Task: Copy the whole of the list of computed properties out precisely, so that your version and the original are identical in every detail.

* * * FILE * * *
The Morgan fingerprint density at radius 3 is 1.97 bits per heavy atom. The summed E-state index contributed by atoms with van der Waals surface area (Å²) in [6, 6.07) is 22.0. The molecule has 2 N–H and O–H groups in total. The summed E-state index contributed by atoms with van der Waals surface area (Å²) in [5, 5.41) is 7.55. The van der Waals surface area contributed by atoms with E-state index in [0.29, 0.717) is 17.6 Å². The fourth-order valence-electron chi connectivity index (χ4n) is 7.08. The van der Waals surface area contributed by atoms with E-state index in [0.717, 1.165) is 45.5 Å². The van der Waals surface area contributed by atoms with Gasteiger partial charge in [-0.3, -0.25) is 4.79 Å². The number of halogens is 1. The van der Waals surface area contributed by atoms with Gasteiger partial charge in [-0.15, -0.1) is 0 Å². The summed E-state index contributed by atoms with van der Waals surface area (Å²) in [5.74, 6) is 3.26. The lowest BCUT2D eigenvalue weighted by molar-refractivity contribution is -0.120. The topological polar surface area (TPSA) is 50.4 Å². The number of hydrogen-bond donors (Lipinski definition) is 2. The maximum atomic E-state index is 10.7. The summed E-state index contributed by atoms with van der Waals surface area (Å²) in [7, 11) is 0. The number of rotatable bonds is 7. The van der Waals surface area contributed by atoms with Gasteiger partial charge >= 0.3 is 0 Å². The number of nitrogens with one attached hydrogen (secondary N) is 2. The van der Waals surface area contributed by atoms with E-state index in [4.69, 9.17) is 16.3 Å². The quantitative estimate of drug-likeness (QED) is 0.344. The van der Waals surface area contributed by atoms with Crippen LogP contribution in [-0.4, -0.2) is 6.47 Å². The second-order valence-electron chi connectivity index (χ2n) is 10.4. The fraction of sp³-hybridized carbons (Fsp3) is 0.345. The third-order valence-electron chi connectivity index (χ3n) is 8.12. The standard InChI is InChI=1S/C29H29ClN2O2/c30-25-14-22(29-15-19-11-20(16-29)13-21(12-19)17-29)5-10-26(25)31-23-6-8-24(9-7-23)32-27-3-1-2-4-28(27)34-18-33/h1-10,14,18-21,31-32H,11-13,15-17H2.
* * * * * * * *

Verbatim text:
The Morgan fingerprint density at radius 3 is 1.97 bits per heavy atom. The summed E-state index contributed by atoms with van der Waals surface area (Å²) in [6, 6.07) is 22.0. The molecule has 2 N–H and O–H groups in total. The summed E-state index contributed by atoms with van der Waals surface area (Å²) in [5, 5.41) is 7.55. The van der Waals surface area contributed by atoms with E-state index in [0.29, 0.717) is 17.6 Å². The fourth-order valence-electron chi connectivity index (χ4n) is 7.08. The van der Waals surface area contributed by atoms with E-state index in [0.717, 1.165) is 45.5 Å². The van der Waals surface area contributed by atoms with Gasteiger partial charge in [-0.3, -0.25) is 4.79 Å². The number of halogens is 1. The van der Waals surface area contributed by atoms with Gasteiger partial charge in [-0.15, -0.1) is 0 Å². The summed E-state index contributed by atoms with van der Waals surface area (Å²) in [5.74, 6) is 3.26. The lowest BCUT2D eigenvalue weighted by molar-refractivity contribution is -0.120. The topological polar surface area (TPSA) is 50.4 Å². The number of hydrogen-bond donors (Lipinski definition) is 2. The maximum atomic E-state index is 10.7. The summed E-state index contributed by atoms with van der Waals surface area (Å²) in [7, 11) is 0. The number of rotatable bonds is 7. The van der Waals surface area contributed by atoms with Gasteiger partial charge >= 0.3 is 0 Å². The number of nitrogens with one attached hydrogen (secondary N) is 2. The van der Waals surface area contributed by atoms with E-state index in [4.69, 9.17) is 16.3 Å². The quantitative estimate of drug-likeness (QED) is 0.344. The van der Waals surface area contributed by atoms with Crippen LogP contribution in [-0.4, -0.2) is 6.47 Å². The second-order valence-electron chi connectivity index (χ2n) is 10.4. The fraction of sp³-hybridized carbons (Fsp3) is 0.345. The third-order valence-electron chi connectivity index (χ3n) is 8.12. The standard InChI is InChI=1S/C29H29ClN2O2/c30-25-14-22(29-15-19-11-20(16-29)13-21(12-19)17-29)5-10-26(25)31-23-6-8-24(9-7-23)32-27-3-1-2-4-28(27)34-18-33/h1-10,14,18-21,31-32H,11-13,15-17H2.